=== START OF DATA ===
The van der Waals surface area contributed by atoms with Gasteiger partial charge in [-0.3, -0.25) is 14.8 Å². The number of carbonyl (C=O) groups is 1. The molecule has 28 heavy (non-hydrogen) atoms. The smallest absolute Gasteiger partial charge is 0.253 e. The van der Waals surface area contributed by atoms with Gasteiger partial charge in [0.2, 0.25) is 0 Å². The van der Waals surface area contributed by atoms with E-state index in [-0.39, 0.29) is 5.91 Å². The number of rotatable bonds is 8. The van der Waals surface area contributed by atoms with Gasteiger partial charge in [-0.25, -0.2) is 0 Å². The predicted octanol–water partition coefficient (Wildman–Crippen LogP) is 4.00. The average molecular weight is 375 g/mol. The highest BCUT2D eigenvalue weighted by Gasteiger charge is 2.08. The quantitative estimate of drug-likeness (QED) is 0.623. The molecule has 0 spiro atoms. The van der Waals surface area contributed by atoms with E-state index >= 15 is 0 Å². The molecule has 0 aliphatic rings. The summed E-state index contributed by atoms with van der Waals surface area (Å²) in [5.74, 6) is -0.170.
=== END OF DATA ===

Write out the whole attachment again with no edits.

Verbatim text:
The van der Waals surface area contributed by atoms with Gasteiger partial charge in [-0.3, -0.25) is 14.8 Å². The number of carbonyl (C=O) groups is 1. The molecule has 28 heavy (non-hydrogen) atoms. The smallest absolute Gasteiger partial charge is 0.253 e. The van der Waals surface area contributed by atoms with Gasteiger partial charge in [0.2, 0.25) is 0 Å². The van der Waals surface area contributed by atoms with E-state index in [-0.39, 0.29) is 5.91 Å². The number of rotatable bonds is 8. The van der Waals surface area contributed by atoms with Gasteiger partial charge in [-0.25, -0.2) is 0 Å². The predicted octanol–water partition coefficient (Wildman–Crippen LogP) is 4.00. The average molecular weight is 375 g/mol. The highest BCUT2D eigenvalue weighted by Gasteiger charge is 2.08. The quantitative estimate of drug-likeness (QED) is 0.623. The molecule has 0 spiro atoms. The van der Waals surface area contributed by atoms with E-state index >= 15 is 0 Å². The molecule has 0 aliphatic rings. The summed E-state index contributed by atoms with van der Waals surface area (Å²) in [5.74, 6) is -0.170.